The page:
The Yard Goats’ home opener is Thursday, April 13 at 7:05 p.m. against the New Hampshire Fisher Cats Toronto Blue Jays affiliate. All seats are sold out.
The Hartford Yard Goats are the Double-A Eastern League affiliate of the Colorado Rockies and they will be playing at Dunkin’ Donuts Park, a brand new baseball stadium built for the team in downtown Hartford.
Investigators determined a large two-alarm fire that destroyed M&R Liquors in Manchester started in the attic.
Drivers passing by the building on 120 Tolland Turnpike noticed heavy smoke and called 911 around 3:55 a.m., according to the fire department.
When firefighters arrived, smoke was pouring out from all windows, as well as the door and the roof. Within five minutes, part of the roof collapsed and the fire was fully involved. The fire caused bottles of alcohol to exploded, which added more fuel to the fire.
A investigation found that the fire started near the center of the building's attic space above the drop ceiling. The department is examining electrical wiring in the attic space further, but the cause of the fire has not be determined, Manchester Fire said.
It was not safe for crews to go inside, so firefighters started attacking the blaze from outside the building and the firefighting operation became even more extensive as more of the building continued to collapse.
"The fire was very hot, very intense and this is what's called a 'trust construction' roof, metal construction, so it fails very quickly in a hot fire," Manchester Fire Chief David Billings said. "That's why we did have the building collapse within the first five or 10 minutes of our arrival."
The store had closed around 9 p.m. Tuesday, so no one was inside the building when the fire broke out.
M&R Liquors has been open since 1952 and in the current building was built in 1980 and did not have a sprinkler system, Billings said.
The Manchester Fire Department, the Eighth Utilities District, and East Hartford Fire Department all responded to the scene. Glastonbury fire and Bolton fire were also called in to provide station coverage.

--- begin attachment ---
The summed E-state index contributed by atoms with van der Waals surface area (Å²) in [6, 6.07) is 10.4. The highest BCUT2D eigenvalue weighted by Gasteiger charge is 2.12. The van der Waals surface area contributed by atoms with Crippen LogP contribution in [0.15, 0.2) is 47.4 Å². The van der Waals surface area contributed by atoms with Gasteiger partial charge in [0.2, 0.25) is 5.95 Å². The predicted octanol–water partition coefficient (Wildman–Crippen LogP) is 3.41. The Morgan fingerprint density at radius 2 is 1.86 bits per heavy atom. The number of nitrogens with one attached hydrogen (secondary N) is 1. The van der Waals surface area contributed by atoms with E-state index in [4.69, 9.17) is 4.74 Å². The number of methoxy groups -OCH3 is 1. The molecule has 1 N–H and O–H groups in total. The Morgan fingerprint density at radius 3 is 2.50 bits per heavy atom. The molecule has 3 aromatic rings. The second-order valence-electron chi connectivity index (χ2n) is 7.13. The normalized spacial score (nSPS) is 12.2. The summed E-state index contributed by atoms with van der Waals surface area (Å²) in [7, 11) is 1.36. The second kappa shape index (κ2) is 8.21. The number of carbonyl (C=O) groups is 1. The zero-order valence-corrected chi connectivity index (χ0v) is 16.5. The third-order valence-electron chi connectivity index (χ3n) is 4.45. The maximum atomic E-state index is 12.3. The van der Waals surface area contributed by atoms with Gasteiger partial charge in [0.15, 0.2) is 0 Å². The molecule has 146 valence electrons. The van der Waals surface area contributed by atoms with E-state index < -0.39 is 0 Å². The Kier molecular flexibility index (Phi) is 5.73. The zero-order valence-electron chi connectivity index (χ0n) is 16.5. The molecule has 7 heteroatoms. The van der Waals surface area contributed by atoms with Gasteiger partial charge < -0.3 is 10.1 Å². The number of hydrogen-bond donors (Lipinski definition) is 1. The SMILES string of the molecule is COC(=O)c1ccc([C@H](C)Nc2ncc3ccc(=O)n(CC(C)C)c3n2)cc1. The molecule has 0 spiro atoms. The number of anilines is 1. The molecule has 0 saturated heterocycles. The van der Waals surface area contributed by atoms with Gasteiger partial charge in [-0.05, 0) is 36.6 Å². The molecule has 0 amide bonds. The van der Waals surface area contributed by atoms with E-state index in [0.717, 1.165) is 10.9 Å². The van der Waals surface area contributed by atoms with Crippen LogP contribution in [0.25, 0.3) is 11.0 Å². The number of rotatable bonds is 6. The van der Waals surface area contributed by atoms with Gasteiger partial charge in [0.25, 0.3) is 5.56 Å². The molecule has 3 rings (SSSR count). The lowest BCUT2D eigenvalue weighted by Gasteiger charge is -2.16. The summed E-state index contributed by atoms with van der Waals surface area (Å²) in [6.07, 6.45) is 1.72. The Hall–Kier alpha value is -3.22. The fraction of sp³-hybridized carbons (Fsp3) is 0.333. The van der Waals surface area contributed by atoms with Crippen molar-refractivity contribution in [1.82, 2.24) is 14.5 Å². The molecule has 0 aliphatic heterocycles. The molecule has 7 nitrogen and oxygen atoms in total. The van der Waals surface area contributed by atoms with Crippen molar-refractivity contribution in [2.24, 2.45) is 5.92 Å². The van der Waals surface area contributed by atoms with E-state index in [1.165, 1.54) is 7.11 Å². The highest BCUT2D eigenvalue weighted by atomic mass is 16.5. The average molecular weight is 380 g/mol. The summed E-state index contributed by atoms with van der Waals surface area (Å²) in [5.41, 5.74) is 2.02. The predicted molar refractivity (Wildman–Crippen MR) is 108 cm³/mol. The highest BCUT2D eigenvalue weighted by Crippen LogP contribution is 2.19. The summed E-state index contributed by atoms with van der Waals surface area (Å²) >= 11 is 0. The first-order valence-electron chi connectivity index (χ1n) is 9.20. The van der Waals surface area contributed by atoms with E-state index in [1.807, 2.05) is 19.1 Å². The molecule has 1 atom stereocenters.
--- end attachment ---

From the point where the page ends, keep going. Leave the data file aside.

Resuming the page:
Crews have been demolishing the building and the owner, Gary Rounsville, says he plans to rebuild and reopen.
"More than likely, we're going to have to pay out of pocket for some of it, but insurance will take care of a good piece of it," he said.
The fire marshal is investigating the cause of the fire.
Housing and Urban Development Secretary Ben Carson and his wife were trapped in an elevator during a visit to a Miami affordable housing complex Wednesday.
The incident occurred while Carson was touring the Courtside Apartments, an affordable housing complex in the city's Overtown neighborhood.
The couple and several others were on their way to meet residents when their elevator became stuck, grounding the group for about 15 minutes before firefighters freed them just before 9 a.m.
"Well, we got all of our questions answered," Carson joked as he stepped out of the elevator.
Waiting in the lobby was former NBA star Alonzo Mourning. Mourning, whose nonprofit AM Affordable Housing helped develop the complex.
Residents said they were glad to see Carson and hope the secretary will defend against the Trump administration's proposed budget cuts to low income housing programs.
The famed surgeon and former GOP presidential candidate is in town for two days of meetings with both political officials, including Miami-Dade Mayor Carlos Gimenez, as well as community leaders such as developer Jorge Perez and former Heat star Mourning.
After the elevator incident, Carson visited the Liberty Square community, Miami-Dade's oldest public housing community that's set for a major redevelopment project.
Carson delivered the paperwork to start the demolition of the housing to make way for the new Liberty Square Rising project, which is expected to take more than four years to complete.
"It is about developing our people, it is not just about putting a roof over their head but it is about creating a nurturing community," Carson said.
A small group of demonstrators gathered outside the Liberty Square community center to protest cuts to HUD and voice their concerns over losing their homes with the new development.
"We are not against the revitalization of Liberty Square, what we are against is what is going to happen after," former resident Trenise Bryant said.
There are 630 families living in Liberty Square now, but the new development will offer 640 new public housing units, plus 815 non-public housing units and homes. County officials said no one will lose their homes and everyone will be accommodated.
"At some point there are going to be honest people working, and I believe that point is here, at least from the HUD point of view," Carson said.
Carson was expected to visit Florida Memorial University later Wednesday. He will also deliver the keynote address at the NAACP Fair Housing Month Conference at Miami Dade College’s North Campus.
Two men with guns tied up employees of a T-Mobile store on the Berlin Turnpike in Newington and forced them to open a safe at gunpoint in November 2016, according to police, and they have arrested one of the suspects.
Demetrius Wilkes, 26, was arrested Tuesday and charged in connection with an armed robbery on Nov. 3, 2016.
Police said the two robbers approached staff at the T- Mobile at 3111 Berlin Turnpike just after 8 p.m. on Thursday, Nov. 3, 2016, as they were locking up the store, forced them back into the building and committed the robbery.
The robbers stole cash and store merchandise, police said.
Wilkes has been charged with: